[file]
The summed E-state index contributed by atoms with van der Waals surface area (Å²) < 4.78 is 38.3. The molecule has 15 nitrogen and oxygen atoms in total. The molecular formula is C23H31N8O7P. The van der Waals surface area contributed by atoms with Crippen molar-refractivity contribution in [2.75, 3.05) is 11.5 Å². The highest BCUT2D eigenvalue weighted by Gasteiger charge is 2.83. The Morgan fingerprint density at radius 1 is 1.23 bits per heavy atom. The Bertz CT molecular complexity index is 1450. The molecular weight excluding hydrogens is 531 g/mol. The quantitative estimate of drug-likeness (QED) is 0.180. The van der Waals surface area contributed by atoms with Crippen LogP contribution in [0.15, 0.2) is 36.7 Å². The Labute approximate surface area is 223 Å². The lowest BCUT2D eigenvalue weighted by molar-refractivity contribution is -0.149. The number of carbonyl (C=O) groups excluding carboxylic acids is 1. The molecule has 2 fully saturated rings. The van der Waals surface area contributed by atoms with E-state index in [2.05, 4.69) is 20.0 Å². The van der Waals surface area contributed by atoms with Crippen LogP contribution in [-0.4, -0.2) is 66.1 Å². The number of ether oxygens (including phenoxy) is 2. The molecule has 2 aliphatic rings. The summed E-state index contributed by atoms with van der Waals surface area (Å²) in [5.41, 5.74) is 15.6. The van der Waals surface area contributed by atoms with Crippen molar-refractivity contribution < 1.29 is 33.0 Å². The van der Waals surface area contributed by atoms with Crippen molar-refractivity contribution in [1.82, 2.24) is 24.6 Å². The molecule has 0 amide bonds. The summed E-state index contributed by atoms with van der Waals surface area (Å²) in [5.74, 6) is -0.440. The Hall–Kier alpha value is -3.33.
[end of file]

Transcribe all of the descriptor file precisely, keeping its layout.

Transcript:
The summed E-state index contributed by atoms with van der Waals surface area (Å²) < 4.78 is 38.3. The molecule has 15 nitrogen and oxygen atoms in total. The molecular formula is C23H31N8O7P. The van der Waals surface area contributed by atoms with Crippen molar-refractivity contribution in [2.75, 3.05) is 11.5 Å². The highest BCUT2D eigenvalue weighted by Gasteiger charge is 2.83. The Morgan fingerprint density at radius 1 is 1.23 bits per heavy atom. The Bertz CT molecular complexity index is 1450. The molecular weight excluding hydrogens is 531 g/mol. The quantitative estimate of drug-likeness (QED) is 0.180. The van der Waals surface area contributed by atoms with Crippen LogP contribution in [0.15, 0.2) is 36.7 Å². The Labute approximate surface area is 223 Å². The lowest BCUT2D eigenvalue weighted by molar-refractivity contribution is -0.149. The number of carbonyl (C=O) groups excluding carboxylic acids is 1. The molecule has 2 fully saturated rings. The van der Waals surface area contributed by atoms with E-state index in [2.05, 4.69) is 20.0 Å². The van der Waals surface area contributed by atoms with Crippen LogP contribution in [-0.4, -0.2) is 66.1 Å². The number of ether oxygens (including phenoxy) is 2. The molecule has 2 aliphatic rings. The summed E-state index contributed by atoms with van der Waals surface area (Å²) in [5.41, 5.74) is 15.6. The van der Waals surface area contributed by atoms with Crippen molar-refractivity contribution < 1.29 is 33.0 Å². The van der Waals surface area contributed by atoms with Crippen molar-refractivity contribution in [1.82, 2.24) is 24.6 Å². The molecule has 0 amide bonds. The summed E-state index contributed by atoms with van der Waals surface area (Å²) in [5.74, 6) is -0.440. The Hall–Kier alpha value is -3.33.